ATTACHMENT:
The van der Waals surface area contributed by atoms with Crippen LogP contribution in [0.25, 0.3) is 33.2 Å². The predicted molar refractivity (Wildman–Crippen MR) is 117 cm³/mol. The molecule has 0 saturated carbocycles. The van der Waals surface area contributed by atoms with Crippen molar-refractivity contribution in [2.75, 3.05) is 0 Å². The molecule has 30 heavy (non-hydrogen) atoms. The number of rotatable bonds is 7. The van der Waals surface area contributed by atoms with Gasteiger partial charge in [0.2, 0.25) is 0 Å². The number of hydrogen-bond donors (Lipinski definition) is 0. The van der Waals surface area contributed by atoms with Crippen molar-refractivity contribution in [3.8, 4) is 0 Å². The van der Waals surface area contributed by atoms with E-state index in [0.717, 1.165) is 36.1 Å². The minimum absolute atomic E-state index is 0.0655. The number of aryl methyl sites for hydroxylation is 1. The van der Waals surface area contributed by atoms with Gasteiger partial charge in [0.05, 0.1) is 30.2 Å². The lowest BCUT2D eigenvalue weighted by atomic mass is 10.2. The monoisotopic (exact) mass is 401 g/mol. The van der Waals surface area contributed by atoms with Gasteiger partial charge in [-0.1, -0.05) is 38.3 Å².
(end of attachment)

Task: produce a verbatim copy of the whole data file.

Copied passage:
The van der Waals surface area contributed by atoms with Crippen LogP contribution in [0.25, 0.3) is 33.2 Å². The predicted molar refractivity (Wildman–Crippen MR) is 117 cm³/mol. The molecule has 0 saturated carbocycles. The van der Waals surface area contributed by atoms with Crippen molar-refractivity contribution in [2.75, 3.05) is 0 Å². The molecule has 30 heavy (non-hydrogen) atoms. The number of rotatable bonds is 7. The van der Waals surface area contributed by atoms with Gasteiger partial charge in [0.2, 0.25) is 0 Å². The number of hydrogen-bond donors (Lipinski definition) is 0. The van der Waals surface area contributed by atoms with Crippen molar-refractivity contribution in [3.8, 4) is 0 Å². The van der Waals surface area contributed by atoms with E-state index in [0.717, 1.165) is 36.1 Å². The minimum absolute atomic E-state index is 0.0655. The number of aryl methyl sites for hydroxylation is 1. The van der Waals surface area contributed by atoms with Gasteiger partial charge in [0.05, 0.1) is 30.2 Å². The lowest BCUT2D eigenvalue weighted by atomic mass is 10.2. The monoisotopic (exact) mass is 401 g/mol. The van der Waals surface area contributed by atoms with Gasteiger partial charge in [-0.1, -0.05) is 38.3 Å².